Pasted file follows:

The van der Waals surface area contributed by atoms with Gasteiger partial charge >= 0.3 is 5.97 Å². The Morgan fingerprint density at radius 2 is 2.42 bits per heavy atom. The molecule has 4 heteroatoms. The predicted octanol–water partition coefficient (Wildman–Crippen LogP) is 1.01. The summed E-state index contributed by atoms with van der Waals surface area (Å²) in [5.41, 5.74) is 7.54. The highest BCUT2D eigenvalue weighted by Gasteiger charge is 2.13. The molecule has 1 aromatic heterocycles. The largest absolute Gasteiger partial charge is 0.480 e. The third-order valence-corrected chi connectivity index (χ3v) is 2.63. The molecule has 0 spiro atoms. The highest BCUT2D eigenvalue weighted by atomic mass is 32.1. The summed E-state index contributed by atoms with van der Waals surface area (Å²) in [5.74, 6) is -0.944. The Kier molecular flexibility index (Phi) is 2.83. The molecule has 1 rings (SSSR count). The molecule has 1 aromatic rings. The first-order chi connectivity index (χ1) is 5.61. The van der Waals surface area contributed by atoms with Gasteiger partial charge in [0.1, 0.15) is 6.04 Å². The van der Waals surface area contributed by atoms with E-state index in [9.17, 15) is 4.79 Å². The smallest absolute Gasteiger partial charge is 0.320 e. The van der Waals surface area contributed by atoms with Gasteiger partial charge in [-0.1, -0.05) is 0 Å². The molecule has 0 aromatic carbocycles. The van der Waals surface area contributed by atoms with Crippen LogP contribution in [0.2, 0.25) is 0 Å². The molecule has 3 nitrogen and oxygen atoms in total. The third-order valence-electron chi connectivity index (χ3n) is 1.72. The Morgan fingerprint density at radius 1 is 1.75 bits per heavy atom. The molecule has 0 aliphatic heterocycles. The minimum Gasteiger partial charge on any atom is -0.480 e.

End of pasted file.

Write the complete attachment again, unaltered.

The van der Waals surface area contributed by atoms with Gasteiger partial charge >= 0.3 is 5.97 Å². The Morgan fingerprint density at radius 2 is 2.42 bits per heavy atom. The molecule has 4 heteroatoms. The predicted octanol–water partition coefficient (Wildman–Crippen LogP) is 1.01. The summed E-state index contributed by atoms with van der Waals surface area (Å²) in [5.41, 5.74) is 7.54. The highest BCUT2D eigenvalue weighted by Gasteiger charge is 2.13. The molecule has 1 aromatic heterocycles. The largest absolute Gasteiger partial charge is 0.480 e. The third-order valence-corrected chi connectivity index (χ3v) is 2.63. The molecule has 0 spiro atoms. The highest BCUT2D eigenvalue weighted by atomic mass is 32.1. The summed E-state index contributed by atoms with van der Waals surface area (Å²) in [5.74, 6) is -0.944. The Kier molecular flexibility index (Phi) is 2.83. The molecule has 1 rings (SSSR count). The molecule has 1 aromatic rings. The first-order chi connectivity index (χ1) is 5.61. The van der Waals surface area contributed by atoms with Gasteiger partial charge in [0.1, 0.15) is 6.04 Å². The van der Waals surface area contributed by atoms with E-state index in [9.17, 15) is 4.79 Å². The smallest absolute Gasteiger partial charge is 0.320 e. The van der Waals surface area contributed by atoms with Gasteiger partial charge in [-0.1, -0.05) is 0 Å². The molecule has 0 aromatic carbocycles. The van der Waals surface area contributed by atoms with Crippen LogP contribution in [0.2, 0.25) is 0 Å². The molecule has 3 nitrogen and oxygen atoms in total. The third-order valence-electron chi connectivity index (χ3n) is 1.72. The Morgan fingerprint density at radius 1 is 1.75 bits per heavy atom. The molecule has 0 aliphatic heterocycles. The minimum Gasteiger partial charge on any atom is -0.480 e.